The introduction section is the shortest. Start out with a Cover Letter and a Title Page. Keep the Cover Letter brief: simply write a personal introduction to explain who you are and provide your contact information. The Title Page should be exactly what it sounds like: a title that introduces your proposal and provides a clear message about the ideas and/or services you are pitching. Some examples might be "Proposal to Create a New Executive Assistant Position", "Proposed Temporary Services to Benefit the Stuart Corporation", "Executive Search Services Proposed for Jameson Company", or "Suggested Candidates for the Vice President Position".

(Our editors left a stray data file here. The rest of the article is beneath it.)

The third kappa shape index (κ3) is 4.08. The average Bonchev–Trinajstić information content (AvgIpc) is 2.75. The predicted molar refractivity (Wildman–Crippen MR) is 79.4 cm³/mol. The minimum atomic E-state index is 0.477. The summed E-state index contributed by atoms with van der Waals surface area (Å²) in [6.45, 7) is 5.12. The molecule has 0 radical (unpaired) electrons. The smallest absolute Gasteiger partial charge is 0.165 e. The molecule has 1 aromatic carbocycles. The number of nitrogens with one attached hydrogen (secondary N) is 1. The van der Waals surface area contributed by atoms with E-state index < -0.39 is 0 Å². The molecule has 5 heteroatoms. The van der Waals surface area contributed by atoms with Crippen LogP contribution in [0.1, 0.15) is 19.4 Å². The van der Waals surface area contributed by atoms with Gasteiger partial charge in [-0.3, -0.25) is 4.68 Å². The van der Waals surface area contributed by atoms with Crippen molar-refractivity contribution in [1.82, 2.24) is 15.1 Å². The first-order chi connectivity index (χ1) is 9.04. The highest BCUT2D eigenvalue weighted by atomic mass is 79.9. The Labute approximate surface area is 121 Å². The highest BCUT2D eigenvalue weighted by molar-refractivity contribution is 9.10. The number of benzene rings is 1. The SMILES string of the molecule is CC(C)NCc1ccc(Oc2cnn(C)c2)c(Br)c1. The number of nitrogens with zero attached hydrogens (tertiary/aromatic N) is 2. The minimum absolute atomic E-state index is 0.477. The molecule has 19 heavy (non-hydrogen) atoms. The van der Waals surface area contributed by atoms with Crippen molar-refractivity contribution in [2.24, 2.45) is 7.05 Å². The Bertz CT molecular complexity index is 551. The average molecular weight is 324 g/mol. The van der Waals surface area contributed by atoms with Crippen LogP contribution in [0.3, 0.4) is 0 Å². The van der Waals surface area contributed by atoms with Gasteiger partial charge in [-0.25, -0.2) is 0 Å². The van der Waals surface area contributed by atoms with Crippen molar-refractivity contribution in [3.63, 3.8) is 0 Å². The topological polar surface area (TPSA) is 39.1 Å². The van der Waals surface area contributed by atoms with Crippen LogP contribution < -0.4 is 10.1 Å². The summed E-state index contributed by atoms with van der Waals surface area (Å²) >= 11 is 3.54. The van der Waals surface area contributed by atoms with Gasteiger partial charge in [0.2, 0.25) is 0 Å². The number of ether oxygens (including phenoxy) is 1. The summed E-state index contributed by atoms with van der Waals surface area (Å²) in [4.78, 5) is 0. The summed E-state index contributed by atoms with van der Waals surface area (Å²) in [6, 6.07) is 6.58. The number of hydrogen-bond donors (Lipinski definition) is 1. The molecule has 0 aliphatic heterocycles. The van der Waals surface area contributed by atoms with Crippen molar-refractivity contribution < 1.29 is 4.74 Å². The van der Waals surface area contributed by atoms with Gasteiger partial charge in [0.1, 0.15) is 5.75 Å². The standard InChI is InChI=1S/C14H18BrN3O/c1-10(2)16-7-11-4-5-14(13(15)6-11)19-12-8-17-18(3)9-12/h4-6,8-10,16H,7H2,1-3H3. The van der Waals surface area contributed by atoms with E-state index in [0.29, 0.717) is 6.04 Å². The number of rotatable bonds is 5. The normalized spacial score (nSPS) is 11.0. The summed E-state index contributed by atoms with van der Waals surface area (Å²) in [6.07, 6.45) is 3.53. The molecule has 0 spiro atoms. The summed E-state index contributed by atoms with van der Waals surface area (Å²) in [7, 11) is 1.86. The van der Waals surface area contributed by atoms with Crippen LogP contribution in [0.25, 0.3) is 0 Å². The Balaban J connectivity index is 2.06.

In proposal writing, your first step should always be to gather information about the party who will judge your proposal. That's because you want to present a proposal tailored to that party's specific needs and knowledge level. In other words, you need to put yourself in the other party's shoes and look at the situation from that party's point of view. If you are pitching to your boss or your company executives, you might already understand their positions and their concerns. But if you are pitching to people at another company, then you will need to do a bit of work researching who they are, what they do, and what their needs are. Yes, that research can take a bit of effort, but putting in that effort makes your proposal much more likely to succeed.